Combining animation and found film clips, pop soundtracks and voice-over, the video revolves around a Huckelberry Finn or MAD magazine coverboy-style character. The installation is presented on a video wall made up of 16 monitors and adopts formulaic elements found on the internet such as avatars, memes, and mash-ups. These components synthesize a dark psychodrama, in which the line between the perverse and the gleeful is blurred.
One of the highlights appearing in Riverboat Song is a clip of a man continuously punching another. The controversial clip was the stimulus behind Wolfson’s highly discussed virtual reality work Real Violence and it reflects on the manic brutality of a witness capturing real-life violence with their iPhone. The voyeuristic passivity of recording the video translates the act into a heightened, disorienting and contextless experience.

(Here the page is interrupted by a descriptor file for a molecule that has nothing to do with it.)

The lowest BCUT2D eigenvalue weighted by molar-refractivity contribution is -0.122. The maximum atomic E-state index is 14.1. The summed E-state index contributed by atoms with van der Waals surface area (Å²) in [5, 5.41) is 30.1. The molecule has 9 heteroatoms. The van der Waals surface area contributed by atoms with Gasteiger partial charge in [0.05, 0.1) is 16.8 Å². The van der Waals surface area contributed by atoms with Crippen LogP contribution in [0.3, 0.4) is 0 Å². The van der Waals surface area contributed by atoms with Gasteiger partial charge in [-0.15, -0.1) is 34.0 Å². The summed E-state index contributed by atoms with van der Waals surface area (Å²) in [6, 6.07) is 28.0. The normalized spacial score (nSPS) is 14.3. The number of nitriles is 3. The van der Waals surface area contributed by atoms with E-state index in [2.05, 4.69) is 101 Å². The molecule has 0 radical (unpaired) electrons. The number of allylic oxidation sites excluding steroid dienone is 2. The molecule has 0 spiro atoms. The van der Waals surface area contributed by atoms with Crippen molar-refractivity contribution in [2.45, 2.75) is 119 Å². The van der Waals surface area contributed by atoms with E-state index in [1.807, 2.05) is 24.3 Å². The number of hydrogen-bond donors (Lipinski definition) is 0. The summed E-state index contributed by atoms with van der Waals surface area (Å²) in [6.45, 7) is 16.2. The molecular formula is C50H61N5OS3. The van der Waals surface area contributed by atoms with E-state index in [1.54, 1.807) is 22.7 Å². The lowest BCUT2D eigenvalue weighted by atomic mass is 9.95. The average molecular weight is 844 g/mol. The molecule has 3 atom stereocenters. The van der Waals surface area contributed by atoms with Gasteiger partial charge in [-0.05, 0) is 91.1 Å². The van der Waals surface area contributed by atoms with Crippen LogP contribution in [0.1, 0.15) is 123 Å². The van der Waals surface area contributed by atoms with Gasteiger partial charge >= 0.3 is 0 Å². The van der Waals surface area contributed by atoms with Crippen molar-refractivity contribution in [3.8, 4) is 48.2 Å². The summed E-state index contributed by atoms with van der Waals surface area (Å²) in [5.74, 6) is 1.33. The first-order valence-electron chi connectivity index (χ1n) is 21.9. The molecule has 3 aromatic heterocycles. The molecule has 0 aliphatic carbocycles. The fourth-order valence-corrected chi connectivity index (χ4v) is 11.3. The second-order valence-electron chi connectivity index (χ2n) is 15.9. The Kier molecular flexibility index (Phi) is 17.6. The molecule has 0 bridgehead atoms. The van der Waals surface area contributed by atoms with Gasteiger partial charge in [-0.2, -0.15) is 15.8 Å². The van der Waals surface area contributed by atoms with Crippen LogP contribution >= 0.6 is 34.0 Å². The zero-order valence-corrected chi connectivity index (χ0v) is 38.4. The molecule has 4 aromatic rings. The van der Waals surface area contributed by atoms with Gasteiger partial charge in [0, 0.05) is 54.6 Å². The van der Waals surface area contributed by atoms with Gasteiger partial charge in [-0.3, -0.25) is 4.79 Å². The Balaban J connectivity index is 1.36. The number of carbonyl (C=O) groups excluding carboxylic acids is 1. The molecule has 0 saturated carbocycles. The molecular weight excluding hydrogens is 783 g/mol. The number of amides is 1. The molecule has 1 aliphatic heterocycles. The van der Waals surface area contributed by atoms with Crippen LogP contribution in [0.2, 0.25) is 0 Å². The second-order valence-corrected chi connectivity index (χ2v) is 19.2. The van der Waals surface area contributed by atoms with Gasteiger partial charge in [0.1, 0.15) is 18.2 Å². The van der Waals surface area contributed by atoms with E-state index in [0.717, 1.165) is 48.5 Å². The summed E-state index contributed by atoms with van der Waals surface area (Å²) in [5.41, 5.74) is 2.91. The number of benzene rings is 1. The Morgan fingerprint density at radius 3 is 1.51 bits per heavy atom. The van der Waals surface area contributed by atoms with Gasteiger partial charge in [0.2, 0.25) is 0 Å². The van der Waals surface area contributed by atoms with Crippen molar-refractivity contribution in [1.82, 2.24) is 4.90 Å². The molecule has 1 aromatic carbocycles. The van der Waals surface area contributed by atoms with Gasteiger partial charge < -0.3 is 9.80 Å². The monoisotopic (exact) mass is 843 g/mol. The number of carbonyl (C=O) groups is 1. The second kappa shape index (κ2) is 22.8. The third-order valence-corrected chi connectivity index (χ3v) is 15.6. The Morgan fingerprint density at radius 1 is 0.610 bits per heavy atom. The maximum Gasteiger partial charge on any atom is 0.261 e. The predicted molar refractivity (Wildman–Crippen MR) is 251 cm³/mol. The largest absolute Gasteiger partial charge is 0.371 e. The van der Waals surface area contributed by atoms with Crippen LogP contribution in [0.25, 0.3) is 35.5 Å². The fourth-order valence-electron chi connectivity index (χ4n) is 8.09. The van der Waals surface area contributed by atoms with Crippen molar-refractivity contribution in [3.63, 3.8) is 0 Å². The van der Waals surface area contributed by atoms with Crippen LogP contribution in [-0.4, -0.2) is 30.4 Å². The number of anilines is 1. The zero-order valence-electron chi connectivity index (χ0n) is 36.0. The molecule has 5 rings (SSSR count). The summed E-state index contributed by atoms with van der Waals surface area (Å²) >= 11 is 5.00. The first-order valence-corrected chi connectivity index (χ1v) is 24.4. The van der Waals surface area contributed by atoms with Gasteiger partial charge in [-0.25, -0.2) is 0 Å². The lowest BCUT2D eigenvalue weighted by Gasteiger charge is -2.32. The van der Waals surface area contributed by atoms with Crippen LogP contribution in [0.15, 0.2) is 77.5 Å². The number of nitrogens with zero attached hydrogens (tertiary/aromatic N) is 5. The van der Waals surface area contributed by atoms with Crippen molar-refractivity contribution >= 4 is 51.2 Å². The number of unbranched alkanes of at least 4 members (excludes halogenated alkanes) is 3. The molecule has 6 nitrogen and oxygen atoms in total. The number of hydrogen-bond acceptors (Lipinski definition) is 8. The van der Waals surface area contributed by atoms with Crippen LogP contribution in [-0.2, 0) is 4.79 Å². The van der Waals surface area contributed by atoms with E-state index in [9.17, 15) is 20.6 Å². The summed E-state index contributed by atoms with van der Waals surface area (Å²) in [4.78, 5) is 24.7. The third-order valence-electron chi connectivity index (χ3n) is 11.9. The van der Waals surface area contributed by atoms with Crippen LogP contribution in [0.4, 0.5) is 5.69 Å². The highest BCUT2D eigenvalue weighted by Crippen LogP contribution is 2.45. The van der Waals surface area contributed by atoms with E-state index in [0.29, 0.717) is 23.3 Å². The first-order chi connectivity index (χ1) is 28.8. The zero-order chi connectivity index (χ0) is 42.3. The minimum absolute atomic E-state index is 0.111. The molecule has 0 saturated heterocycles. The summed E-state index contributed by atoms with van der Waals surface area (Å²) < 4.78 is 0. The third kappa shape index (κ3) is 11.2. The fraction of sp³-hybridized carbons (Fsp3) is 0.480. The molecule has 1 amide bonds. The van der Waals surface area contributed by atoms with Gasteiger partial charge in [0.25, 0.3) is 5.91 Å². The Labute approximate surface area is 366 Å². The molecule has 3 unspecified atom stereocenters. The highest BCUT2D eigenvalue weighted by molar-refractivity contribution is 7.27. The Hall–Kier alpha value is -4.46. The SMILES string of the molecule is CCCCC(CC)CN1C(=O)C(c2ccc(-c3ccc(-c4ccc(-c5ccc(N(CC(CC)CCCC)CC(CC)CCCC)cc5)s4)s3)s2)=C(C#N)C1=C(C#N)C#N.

Wolfson’s practice has traversed video, film, installation, performance, print and photography, employing animation, digital imaging and animatronic sculpture to represent central ideas of literal and virtual reality. In particular, the projection of inner impulses, such as desire, optimism, violence or guilt, are core to his work as they appear in the form of constructed selves and scenarios.